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Author ORCID Identifier


Open Access Dissertation

Document Type


Degree Name

Doctor of Philosophy (PhD)

Degree Program

Public Health

Year Degree Awarded


Month Degree Awarded


First Advisor

Raji Balasubramanian

Second Advisor

Chi Hyun Lee

Subject Categories

Disease Modeling | Immune System Diseases | Male Urogenital Diseases | Maternal and Child Health


Silent events such as the first detectable HIV infection, the onset of Type 2 diabetes and prostate cancer progression are often ascertained by diagnostic tests and/or self-reports that are scheduled periodically. In such applications, we only observe the time to the event of interest to lie between the times of last negative and the first positive tests, resulting in interval-censored observations. In addition, in some medical studies, a substantial proportion of participants may experience the events before the study, so-called prevalent cases, or participants may never experience the event, that is regarded as non-susceptible cases (or indolent cancer or long-term survivor). In this dissertation, I develop mixture models for the analysis of heterogeneous survival data subject to interval-censoring.

The first chapter of this dissertation is motivated by a study of the effects of maternal and infant antiretroviral therapy on the sensitivity of DNA PCR diagnostic tests in detecting HIV infection in infants born to HIV-positive mothers. We apply a mixture model to evaluate the association of a set of predictors with an interval-censored time to first detectable DNA PCR test, while accounting for the subset of infants who test positive at birth. The mixture model is applied to data from the Pediatric AIDS Collaborative Transmission Study and the Women and Infants Transmission Study to evaluate the effects of maternal/infant antiretroviral therapy in HIV subtype B infected mother-infant pairs. In Chapter 2, we propose a parametric mixture model for interval censored time to event outcomes, while relaxing the commonly used proportional hazards assumption. The proposed model is applied to data collected in the National Health and Nutrition Examination Survey to evaluate risk factors of Type 2 diabetes. Chapter 3 is motivated by a Canary Prostate Active Surveillance Study (PASS) where the time to cancer progression (i.e., biopsy upgrade) is of primary interest. We propose a semiparametric mixture model to handle misclassification of progressed cancer at baseline and non-susceptible cases (or, indolent cancer). In addition, we account for imperfect diagnostic tests at each visit and risk factors that change over time in the proposed model. Extensive simulation studies are conducted to assess the performance of the proposed approaches with/without mixture components. The proposed approach is applied to the Canary Prostate Active Surveillance Study to evaluate the effects of factors on the risk of cancer progression and estimate the indolent fraction under a range of sensitivity rates of biopsy.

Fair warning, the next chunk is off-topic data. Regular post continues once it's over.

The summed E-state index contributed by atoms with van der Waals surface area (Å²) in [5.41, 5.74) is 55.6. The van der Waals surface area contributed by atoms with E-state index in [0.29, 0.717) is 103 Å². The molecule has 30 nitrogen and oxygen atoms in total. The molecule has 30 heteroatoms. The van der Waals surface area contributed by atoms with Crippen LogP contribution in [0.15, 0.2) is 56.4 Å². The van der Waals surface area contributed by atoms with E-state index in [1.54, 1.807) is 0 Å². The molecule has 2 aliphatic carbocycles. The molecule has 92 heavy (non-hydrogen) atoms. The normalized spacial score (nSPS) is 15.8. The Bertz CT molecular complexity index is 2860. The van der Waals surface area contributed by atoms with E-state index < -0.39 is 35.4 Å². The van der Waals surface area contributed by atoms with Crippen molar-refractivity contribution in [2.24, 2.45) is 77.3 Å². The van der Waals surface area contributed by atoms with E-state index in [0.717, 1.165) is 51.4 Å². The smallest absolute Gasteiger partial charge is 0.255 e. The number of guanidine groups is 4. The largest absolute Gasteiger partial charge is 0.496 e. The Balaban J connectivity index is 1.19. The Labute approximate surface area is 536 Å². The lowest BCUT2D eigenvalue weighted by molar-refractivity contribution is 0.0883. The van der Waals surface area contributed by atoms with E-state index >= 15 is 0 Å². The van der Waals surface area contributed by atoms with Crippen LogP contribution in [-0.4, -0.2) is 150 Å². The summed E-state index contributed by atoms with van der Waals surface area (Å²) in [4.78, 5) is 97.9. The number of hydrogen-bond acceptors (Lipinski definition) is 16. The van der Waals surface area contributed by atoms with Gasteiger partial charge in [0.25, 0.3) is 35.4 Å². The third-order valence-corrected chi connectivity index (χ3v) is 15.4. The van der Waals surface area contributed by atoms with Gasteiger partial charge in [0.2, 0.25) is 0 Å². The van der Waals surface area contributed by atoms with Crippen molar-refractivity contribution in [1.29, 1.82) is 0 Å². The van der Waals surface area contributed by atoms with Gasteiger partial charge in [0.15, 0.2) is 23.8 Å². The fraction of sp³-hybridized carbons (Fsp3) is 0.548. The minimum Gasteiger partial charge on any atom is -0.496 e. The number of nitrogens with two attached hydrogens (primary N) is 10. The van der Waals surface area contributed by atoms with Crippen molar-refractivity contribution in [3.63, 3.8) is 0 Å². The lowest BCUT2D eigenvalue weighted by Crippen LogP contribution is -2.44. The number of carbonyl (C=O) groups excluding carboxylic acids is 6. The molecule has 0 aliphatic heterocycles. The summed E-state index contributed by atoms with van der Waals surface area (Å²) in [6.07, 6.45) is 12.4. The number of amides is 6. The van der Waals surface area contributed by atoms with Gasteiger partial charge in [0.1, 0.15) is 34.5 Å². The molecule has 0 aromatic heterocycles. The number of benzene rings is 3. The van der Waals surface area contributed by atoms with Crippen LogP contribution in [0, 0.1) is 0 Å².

Creative Commons License

Creative Commons Attribution 4.0 License
This work is licensed under a Creative Commons Attribution 4.0 License.